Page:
June 13, 2024
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Springing into research: The open-air lab of Nuthatch Hollow

Environmental Science students learn hard-science skills in forest, meadow and a whole lot of mud

Assistant Professor of Ecosystem Science Amber Churchill instructs Jamila Wang, Tucker Keene and Arianna Edwards, part of her class ENVI 382B: Measuring the Natural World. On March 26, 2024, the class conducted an experiment at Nuthatch Hollow. Assistant Professor of Ecosystem Science Amber Churchill instructs Jamila Wang, Tucker Keene and Arianna Edwards, part of her class ENVI 382B: Measuring the Natural World. On March 26, 2024, the class conducted an experiment at Nuthatch Hollow.
Assistant Professor of Ecosystem Science Amber Churchill instructs Jamila Wang, Tucker Keene and Arianna Edwards, part of her class ENVI 382B: Measuring the Natural World. On March 26, 2024, the class conducted an experiment at Nuthatch Hollow. Image Credit: Jonathan Cohen.

Early spring is mud season at Nuthatch Hollow, but Assistant Professor of Ecosystem Science Amber Churchill’s students were up to the challenge.

Carrying custom-built cubes and various meters and gauges, research groups slid their way to meadows, slogged through the forest, and swung down from a boardwalk to find a flat pondside spot. That day, ENVI 382B: Measuring the Natural World was tasked with measuring abiotic environmental characteristics — specifically, carbon dioxide concentrations at the ecosystem level, along with light and temperature.

During photosynthesis, plants absorb carbon dioxide from the atmosphere and release oxygen. Green leaves are scarce in the early spring, however, which means that photosynthesis cannot offset the impact of respiration from microbes, animals and plant life.

“The soil is warming up, and we’re starting to see a lot more respiration,” Churchill explained as she handed out worksheets. “That means we’re going to see a lot more CO2, and I’m going to have you quantify the amount of CO2 coming out of the ecosystem.”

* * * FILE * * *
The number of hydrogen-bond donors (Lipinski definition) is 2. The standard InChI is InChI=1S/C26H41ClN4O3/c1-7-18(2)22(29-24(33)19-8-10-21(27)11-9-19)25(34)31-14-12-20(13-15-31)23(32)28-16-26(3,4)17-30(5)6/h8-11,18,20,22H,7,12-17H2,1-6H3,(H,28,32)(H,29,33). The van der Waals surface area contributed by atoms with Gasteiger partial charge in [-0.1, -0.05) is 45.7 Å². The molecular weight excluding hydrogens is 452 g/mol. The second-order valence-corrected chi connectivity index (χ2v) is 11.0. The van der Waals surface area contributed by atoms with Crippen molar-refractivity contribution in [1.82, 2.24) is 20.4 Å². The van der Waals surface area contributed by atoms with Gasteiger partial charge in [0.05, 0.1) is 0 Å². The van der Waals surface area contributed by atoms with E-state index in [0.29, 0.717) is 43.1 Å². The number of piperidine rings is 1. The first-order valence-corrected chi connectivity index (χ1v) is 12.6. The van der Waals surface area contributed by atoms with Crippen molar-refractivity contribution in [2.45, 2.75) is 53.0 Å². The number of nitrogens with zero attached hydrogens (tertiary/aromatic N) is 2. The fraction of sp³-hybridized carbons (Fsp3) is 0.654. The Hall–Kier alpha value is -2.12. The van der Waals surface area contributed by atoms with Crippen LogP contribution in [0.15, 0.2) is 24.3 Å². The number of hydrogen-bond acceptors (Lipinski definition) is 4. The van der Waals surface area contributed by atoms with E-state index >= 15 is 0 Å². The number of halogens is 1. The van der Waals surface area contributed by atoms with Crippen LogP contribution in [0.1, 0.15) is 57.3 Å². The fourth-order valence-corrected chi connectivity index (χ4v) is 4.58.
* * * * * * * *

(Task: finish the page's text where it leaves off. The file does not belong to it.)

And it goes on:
The 75-acre nature preserve on Bunn Hill Road offers a wealth of ecosystems to explore: deciduous and coniferous forests, meadows under the powerlines, and riparian areas alongside the pond, where a Canada goose placidly paddled.

It also functions as an open-air lab for classes such as ENVI 382B, which covers abiotic measurements, such as soil moisture and temperature; mobile organisms, including insects and animals; static organisms, such as plants; and community-level data, which includes such factors as forest canopy and ground cover.

During the first part of the semester, the class learned the best practices for conducting natural science research and the intricacies of data management. By the time the season is warm enough for fieldwork, students have already familiarized themselves with data collection and processing, Churchill said.

“Binghamton University has some of the most intelligent and capable professors that I’ve seen at any university that I’ve been to, and I’ve been to several,” said Jared Sackett, a senior environmental studies major, who trekked out to the meadow with his research group. “They’re very intensive about methodology and data tracking methods.”

Sackett appreciates the chance to get out in the field, mud-smeared notes and all. His goal is to become an environmental conservation officer, and the skills he learns in Churchill’s class are immediately relevant to the job, he said.

“Being able to go out and put the methods you learned to the test allows you to form connections, and it allows you to see firsthand a lot of the symbiosis that nature presents,” Sackett said. “It really brings it all together and shows you that you are capable of understanding environmental science, and the things that you are learning in the classroom are conducive to the real world.”

Churchill’s class will apply the research design techniques they learned in the classroom to set up a new experiment in lawn biodiversity on the Jensen Road side of the property. After a contractor finishes clearing the field, ENVI 382B will set up the experiment, which involves plantings of grass, a legume and creeping thyme.

“We’re planting a number of species, and then we’re going to make a whole list of measurements about how having more species influences ecosystem functions in a lawn, such as how green it is, how quickly it covers the ground and how it processes nutrients,” Churchill said. “The idea for this class is to provide students with hard science skills associated with collecting data, processing data, and how we actually go about making measurements under field conditions.”